Can Dynamics 365 Business Central Break Through Partner Channel Silos?
Microsoft's goal to offer customers in the SMB market a unified cloud platform for "digital transformation" is one step closer to reality with the release of Dynamics 365 Business Central, planned for April 2.
But the nagging problem -- having enough partners to deliver the full package -- remains. Microsoft needs more partners to get comfortable selling its Dynamics ERP and CRM products.
From the beginning of his CEO tenure, Satya Nadella has been trying to break down the silos within Microsoft and the partner channel. He understood the potential of Dynamics, the solutions group he once led, and the need to appeal to a broader set of resellers. The Dynamics solutions seem to have finally been incorporated into the overall product vision, but they are still not fully embraced by the vast majority of partners.
Dynamics 365 Business Central is a native cloud business management solution, based on Dynamics NAV functionality (previously code-named "Tenerife"), targeting small and midsize organizations. Microsoft's messaging appears to be directed at partners as much as customers: "Business Central offers terrific value because it integrates with other Microsoft cloud services including Office 365 and can be customized or extended for specific industry needs with PowerApps, Microsoft Flow and Power BI." Can this latest iteration of Dynamics finally convince Office 365 partners, MSPs and Cloud Solution Providers (CSPs) to dip their toes in the ERP and CRM waters?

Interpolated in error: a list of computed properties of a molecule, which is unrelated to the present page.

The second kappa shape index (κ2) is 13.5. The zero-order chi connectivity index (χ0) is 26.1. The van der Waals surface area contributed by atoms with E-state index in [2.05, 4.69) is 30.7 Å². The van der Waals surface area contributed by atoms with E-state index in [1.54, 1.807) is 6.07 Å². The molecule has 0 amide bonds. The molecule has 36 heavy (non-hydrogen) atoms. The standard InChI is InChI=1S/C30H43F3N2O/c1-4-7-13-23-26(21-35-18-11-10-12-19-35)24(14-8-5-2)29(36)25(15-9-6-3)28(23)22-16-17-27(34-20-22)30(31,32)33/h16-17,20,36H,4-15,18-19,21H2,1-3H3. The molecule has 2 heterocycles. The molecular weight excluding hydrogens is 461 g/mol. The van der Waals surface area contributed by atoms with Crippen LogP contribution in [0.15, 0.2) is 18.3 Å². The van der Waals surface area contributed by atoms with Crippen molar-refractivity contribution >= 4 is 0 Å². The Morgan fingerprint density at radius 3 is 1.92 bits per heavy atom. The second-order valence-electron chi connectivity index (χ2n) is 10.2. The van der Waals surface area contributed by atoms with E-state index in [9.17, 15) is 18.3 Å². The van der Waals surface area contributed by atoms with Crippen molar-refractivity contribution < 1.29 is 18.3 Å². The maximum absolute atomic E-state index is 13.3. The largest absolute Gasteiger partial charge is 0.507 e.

"Microsoft's Dynamics 365 Business Central is an improvement from two points of view. First, for small and medium businesses using Office 365, it's a natural extension of everything they do from a productivity standpoint and extend that into a more financial ERP functional plane," said AJ Ansari, NAV product manager at Columbus Global. "Microsoft is making a strong statement about an end-to-end play for small to medium businesses. From productivity apps, to accounting apps, to resource planning, and managing of sales purchasing, et cetera."